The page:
fbpx

Why we should not take medical advice from the “Joneses”

Joneses here are referring to the non-healthcare professionals

The type of people who like to give medical advices over coffee or at the hallway.

We do not ask for advice on electrical wiring from a plumber.
So why do we accept medical advice from Joneses?

Do not accept ideas or information, such as:
“She started on chemotherapy and died two months later,” or

“The doctor said she would be dead in four months, but she refused to take her medication, and drank juices every morning. And you know what, she stayed alive for more than two years.”

Remember:

Each cancer is clinically unique. Patients may experience different symptoms. Due to a difference in growth rate, the severity of each cancer may also be different. Even for the same cancer, the cancer may be found in different locations, or belong to different subtypes.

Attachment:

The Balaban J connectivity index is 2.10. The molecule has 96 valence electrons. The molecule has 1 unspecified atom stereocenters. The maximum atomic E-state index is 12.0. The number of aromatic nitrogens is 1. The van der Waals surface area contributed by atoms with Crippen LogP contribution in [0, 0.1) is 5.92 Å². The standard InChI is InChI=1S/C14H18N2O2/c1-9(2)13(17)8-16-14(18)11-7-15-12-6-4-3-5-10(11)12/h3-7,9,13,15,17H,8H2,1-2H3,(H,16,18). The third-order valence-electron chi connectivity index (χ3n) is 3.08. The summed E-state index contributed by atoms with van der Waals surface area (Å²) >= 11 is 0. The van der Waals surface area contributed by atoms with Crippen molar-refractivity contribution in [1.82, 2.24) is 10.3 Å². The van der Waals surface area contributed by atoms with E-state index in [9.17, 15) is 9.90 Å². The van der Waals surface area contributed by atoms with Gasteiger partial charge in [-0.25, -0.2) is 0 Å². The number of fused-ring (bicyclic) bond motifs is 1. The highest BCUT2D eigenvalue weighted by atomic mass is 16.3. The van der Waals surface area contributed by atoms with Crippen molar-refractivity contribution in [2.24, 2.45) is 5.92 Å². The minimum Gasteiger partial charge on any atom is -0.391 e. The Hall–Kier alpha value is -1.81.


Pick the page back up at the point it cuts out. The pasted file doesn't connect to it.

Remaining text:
Each patient case is unique. Even if the cancer is the same, each patient may respond differently to the same treatments. Each case, based on its unique circumstances and characteristics, can result in different clinical outcomes.

As I stated in the book, my wife had a different response compared to her chemotherapy buddy, even though they both had the same type of cancer, and were given the same treatment.

I am a physician, and even I would take extreme care before offering any medical advice without a thorough examination of the patient and review of the case.

Asking or listening to the Joneses is like asking a movie actor on how to solve a crime…


My best wishes,

Dr. Azlan Kamalludin ( Dr. K Azlan)
Title: Three Cancers in Ten Months: When Doctor Becomes Caregiver
ISBN: 978-967-15014-0-5

Close Menu
×
×

Cart